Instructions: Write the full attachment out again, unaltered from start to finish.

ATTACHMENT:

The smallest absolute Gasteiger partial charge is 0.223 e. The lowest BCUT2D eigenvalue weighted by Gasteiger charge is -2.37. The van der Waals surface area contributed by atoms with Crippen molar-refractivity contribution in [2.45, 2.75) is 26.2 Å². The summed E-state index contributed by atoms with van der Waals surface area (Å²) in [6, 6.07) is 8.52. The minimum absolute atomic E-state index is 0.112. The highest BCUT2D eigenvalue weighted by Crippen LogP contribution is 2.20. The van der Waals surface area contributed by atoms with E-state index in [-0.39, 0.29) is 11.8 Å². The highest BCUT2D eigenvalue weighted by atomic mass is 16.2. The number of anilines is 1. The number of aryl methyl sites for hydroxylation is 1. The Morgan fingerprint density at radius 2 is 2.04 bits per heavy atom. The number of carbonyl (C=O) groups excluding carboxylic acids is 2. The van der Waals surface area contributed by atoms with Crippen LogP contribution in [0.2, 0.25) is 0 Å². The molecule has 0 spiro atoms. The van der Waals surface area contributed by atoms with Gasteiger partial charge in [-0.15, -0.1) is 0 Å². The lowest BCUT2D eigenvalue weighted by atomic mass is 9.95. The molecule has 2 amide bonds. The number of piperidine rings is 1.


The smallest absolute Gasteiger partial charge is 0.223 e. The lowest BCUT2D eigenvalue weighted by Gasteiger charge is -2.37. The van der Waals surface area contributed by atoms with Crippen molar-refractivity contribution in [2.45, 2.75) is 26.2 Å². The summed E-state index contributed by atoms with van der Waals surface area (Å²) in [6, 6.07) is 8.52. The minimum absolute atomic E-state index is 0.112. The highest BCUT2D eigenvalue weighted by Crippen LogP contribution is 2.20. The van der Waals surface area contributed by atoms with E-state index in [-0.39, 0.29) is 11.8 Å². The highest BCUT2D eigenvalue weighted by atomic mass is 16.2. The number of anilines is 1. The number of aryl methyl sites for hydroxylation is 1. The Morgan fingerprint density at radius 2 is 2.04 bits per heavy atom. The number of carbonyl (C=O) groups excluding carboxylic acids is 2. The van der Waals surface area contributed by atoms with Crippen LogP contribution in [0.2, 0.25) is 0 Å². The molecule has 0 spiro atoms. The van der Waals surface area contributed by atoms with Gasteiger partial charge in [-0.15, -0.1) is 0 Å². The lowest BCUT2D eigenvalue weighted by atomic mass is 9.95. The molecule has 2 amide bonds. The number of piperidine rings is 1.